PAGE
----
Q.213. A plane monochromatic light wave of intensity l0 falls normally on a plane-parallel plate both of whose surfaces have a reflection coefficient p. Taking into account multiple reflections, find the intensity of the transmitted light if
(a) the plate is perfectly transparent, i.e. the absorption is absent;
(b) the coefficient of linear absorption is equal to x, and the plate thickness is d.
Ans. (a) The multiple reflections are shown below. Transmission gives a factor (1 - p) while reflections give factors of p. Thus the transmitted intensity assuming incoheren light is
(b) When there is absorption, we pick up a factor in each traversal of the plate. Thus we get
Q.214. Two plates, one of thickness d1 =3 .8 mm and the other of thickness d2 = 9.0 mm, are manufactured from a certain substance. When placed alternately in the way of monochromatic light, the first transmits ζ1 = 0.84 fraction of luminous flux and the second, ζ2 = 0.70. Find the coefficient of linear absorption of that substance. Light falls at right angles to the plates. The secondary reflections are to be neglected.
Ans. We have
where p is the reflectivity; see previous problem, multiple reflection have been ignored.
Q.215. A beam of monochromatic light passes through a pile of N = 5 identical plane-parallel glass plates each of thickness l = = 0.50 cm. The coefficient of reflection at each surface of the plates is p = 0.050. The ratio of the intensity of light transmitted through the pile of plates to the intensity of incident light is ζ = 0.55. Neglecting the secondary reflections of light, find the absorption coefficient of the given glass.
Ans. On each surface we pick up a factor (1 - p) from reflection and a factor due to absorption in each plate.
Q.216. A beam of monochromatic light falls normally on the surface of a plane-parallel plate of thickness l. The absorption coefficient of the substance the plate is made of varies linearly along the normal to its surface from x1 to x2. The coefficient of reflection at each surface of the plate is equal to p. Neglecting the secondary reflections, find the transmission coefficient of such a plate.
Ans. Apart from the factor (1 - p) on each end face of the plate, we shall get a factor due to absorptions. This factor can be calculated by assuming the plate to consist of a large number of very thin slab within each of which the absorption coefficient can be assumed to be constant Thus we shall get a product like
Q.217. A beam of light of intensity l0 falls normally on a transparent plane-parallel plate of thickness l. The beam contains all the wavelengths in the interval from X1 t o X2 of equal spectral intensity. Find the intensity of the transmitted beam if in this wavelength interval the absorption coefficient is a linear function of X, with extreme values x1 and x2. The coefficient of reflection at each surface is equal to p. The secondary reflections are to be neglected.
Ans. The spectral density of the incident beam (i.e. intensity of the components whose wave length lies in the interval
The absorption factor for this component is
and the transmission factor due to reflection at the surface is ( 1 - p) 2. Thus the intensity of the transmitted beam is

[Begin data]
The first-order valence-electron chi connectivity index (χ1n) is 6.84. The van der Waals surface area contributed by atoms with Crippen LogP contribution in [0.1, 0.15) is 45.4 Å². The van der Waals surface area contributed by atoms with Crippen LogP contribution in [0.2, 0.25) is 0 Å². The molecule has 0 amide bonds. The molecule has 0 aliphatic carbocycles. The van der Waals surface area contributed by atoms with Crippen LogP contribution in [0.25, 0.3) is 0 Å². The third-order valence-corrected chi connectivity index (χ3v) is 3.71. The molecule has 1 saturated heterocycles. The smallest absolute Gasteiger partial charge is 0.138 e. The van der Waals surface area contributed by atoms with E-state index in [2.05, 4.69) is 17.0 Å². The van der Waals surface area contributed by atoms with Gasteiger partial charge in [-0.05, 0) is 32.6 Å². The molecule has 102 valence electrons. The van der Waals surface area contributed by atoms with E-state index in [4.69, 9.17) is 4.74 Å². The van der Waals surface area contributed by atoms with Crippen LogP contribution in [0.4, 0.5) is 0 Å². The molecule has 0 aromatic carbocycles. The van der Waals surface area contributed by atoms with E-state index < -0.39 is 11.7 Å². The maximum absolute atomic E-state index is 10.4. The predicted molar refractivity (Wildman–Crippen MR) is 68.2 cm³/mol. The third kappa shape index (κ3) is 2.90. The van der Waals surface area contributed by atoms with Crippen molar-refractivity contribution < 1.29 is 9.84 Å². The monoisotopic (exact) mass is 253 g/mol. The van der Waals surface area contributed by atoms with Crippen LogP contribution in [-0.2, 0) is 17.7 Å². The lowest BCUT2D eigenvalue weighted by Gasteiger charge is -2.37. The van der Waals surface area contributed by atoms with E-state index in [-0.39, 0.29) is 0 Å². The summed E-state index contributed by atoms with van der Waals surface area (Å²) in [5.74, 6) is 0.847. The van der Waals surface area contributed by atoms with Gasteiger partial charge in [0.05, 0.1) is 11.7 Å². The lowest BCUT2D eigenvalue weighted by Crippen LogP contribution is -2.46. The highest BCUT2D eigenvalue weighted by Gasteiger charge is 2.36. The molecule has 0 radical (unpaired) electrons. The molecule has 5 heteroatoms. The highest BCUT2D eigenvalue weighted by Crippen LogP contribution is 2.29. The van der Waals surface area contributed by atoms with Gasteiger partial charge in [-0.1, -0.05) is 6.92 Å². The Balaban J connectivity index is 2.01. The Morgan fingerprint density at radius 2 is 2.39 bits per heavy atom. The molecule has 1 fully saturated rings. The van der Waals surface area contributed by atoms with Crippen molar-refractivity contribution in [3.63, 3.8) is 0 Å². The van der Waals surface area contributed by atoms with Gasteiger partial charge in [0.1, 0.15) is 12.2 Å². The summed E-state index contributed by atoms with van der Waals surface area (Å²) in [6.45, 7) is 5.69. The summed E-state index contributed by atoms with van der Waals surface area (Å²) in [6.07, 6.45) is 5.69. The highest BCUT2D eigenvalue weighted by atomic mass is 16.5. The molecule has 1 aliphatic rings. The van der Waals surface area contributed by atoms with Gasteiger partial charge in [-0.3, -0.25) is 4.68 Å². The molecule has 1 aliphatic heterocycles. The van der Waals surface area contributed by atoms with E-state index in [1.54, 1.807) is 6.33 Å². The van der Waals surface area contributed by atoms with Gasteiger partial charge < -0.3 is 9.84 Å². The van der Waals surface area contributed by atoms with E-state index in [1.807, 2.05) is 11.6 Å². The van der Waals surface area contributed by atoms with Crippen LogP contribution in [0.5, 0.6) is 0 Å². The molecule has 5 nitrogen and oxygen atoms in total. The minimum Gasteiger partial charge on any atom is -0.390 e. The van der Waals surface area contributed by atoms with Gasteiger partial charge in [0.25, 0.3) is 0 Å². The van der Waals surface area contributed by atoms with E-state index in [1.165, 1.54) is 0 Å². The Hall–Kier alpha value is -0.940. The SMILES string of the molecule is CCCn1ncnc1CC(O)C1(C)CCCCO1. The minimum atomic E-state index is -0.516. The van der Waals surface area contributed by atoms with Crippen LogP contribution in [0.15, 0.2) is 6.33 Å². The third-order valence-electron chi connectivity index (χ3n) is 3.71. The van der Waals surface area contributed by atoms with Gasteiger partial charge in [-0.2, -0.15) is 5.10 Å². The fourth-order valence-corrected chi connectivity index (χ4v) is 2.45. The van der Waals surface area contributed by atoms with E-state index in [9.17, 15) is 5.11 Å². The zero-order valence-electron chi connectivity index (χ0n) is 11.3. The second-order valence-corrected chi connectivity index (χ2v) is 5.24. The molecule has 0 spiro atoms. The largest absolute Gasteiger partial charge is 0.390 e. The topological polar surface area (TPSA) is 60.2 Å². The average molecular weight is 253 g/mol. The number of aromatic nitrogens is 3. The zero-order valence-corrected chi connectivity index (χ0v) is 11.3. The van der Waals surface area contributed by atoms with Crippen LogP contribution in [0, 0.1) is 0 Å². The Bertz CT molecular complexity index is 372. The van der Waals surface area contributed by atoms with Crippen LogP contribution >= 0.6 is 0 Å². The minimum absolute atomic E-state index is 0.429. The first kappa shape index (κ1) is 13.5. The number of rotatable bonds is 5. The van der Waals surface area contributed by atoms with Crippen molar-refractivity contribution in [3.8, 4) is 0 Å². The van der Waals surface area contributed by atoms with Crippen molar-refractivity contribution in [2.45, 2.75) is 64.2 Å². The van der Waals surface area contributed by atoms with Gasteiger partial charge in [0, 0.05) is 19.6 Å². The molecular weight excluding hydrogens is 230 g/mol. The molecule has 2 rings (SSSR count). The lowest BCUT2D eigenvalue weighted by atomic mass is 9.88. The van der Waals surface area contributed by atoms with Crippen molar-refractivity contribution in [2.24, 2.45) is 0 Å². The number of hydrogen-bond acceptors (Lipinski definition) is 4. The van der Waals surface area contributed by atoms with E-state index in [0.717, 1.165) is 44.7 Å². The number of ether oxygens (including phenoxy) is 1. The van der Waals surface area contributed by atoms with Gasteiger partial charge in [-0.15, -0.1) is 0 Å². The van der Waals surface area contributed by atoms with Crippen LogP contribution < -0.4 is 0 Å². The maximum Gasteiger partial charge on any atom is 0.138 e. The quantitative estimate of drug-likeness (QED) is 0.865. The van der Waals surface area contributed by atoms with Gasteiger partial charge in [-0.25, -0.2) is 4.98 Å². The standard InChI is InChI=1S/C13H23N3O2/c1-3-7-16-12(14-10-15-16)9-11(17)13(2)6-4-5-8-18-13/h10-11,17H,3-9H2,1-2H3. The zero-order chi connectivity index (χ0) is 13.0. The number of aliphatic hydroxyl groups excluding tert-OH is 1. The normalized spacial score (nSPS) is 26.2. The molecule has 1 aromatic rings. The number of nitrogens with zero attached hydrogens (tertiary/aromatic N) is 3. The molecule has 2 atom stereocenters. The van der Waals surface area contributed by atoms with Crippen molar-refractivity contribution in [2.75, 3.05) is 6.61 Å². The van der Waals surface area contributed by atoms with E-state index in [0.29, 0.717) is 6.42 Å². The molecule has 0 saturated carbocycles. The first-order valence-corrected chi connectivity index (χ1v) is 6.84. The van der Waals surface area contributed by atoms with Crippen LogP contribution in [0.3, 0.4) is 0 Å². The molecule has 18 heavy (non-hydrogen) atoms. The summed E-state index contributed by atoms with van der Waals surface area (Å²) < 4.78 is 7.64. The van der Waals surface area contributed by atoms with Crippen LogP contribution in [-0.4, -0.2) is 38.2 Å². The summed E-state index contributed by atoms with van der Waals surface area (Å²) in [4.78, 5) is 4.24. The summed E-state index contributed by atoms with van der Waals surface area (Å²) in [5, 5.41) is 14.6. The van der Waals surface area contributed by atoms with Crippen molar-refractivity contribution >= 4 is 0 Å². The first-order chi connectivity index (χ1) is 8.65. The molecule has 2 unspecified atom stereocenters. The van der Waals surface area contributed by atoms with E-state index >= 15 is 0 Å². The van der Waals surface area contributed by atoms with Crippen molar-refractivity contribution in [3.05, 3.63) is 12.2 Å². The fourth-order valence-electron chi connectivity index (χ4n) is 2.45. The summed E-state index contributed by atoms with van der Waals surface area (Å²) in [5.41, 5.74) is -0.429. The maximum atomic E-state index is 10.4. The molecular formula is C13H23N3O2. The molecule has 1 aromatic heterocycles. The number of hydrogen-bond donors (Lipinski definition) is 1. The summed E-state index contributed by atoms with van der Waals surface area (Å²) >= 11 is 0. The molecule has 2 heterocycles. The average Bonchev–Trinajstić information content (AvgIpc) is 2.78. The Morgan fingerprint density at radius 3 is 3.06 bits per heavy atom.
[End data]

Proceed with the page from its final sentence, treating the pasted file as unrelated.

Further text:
Q.218. A light filter is a plate of thickness d whose absorption coefficient depends on wavelength λ as
where α and λ0 are constants. Find the passband Δλ of this light filter, that is the band at whose edges the attenuation of light is times that at the wavelength λ0. The coefficient of reflection from the surfaces of the light filter is assumed to be the same at all wavelengths.
Ans. At the wavelength λ0 the absorption coefficient vanishes and loss in transmission is entirely due to reflection. This factor is the same at all wavelengths and therefore cancels out in calculating the pass band and we need not worry about it Now
Q.219. A point source of monochromatic light emitting a luminous flux is positioned at the centre of a spherical layer of substance. The inside radius of the layer is a, the outside one is b. The coefficient of linear absorption of the substance is equal to x, the reflection coefficient of the surfaces is equal to p. Neglecting the secondary reflections, find the intensity of light that passes through that layer.
Ans. We have to derive the law of decrease of intensity in ah absorbing medium taking in to account the natural geometrical fall-off (inverse sequare law) as well as absorption.
Consider a thin spherical shell of thickness dx and internal radius x. Let
where C is a constant of integration.
In our case we apply this equation for
For x ≤ a the usual inverse square law gives
This does not take into account reflections. When we do that we get
Q.220. How many times will the intensity of a narrow X-ray beam of wavelength 20 pm decrease after passing through a lead plate of thickness d = 1.0 mm if the mass absorption coefficient for the given radiation wavelength is equal to μ/p = 3.6 cm2/g?
Ans. The transmission factor is and so the intensity will decrease
Q.221. A. narrow beam of X-ray radiation of wavelength 62 pm penetrates an aluminium screen 2.6 cm thick. How thick must a lead screen be to attenuate the beam just as much? The mass absorption coefficients of aluminium and lead for this radiation are equal to 3.48 and 72.0 cm2/g respectively.
Q.222. Find the thickness of aluminium layer which reduces by half the intensity of a narrow monochromatic X-ray beam if the corresponding mass absorption coefficient is μ/p = 0.32 cm2/g.
Q.223. How many 50%-absorption layers are there in the plate reducing the intensity of a narrow X-ray beam η = 50 times?
Ans. We require N plates where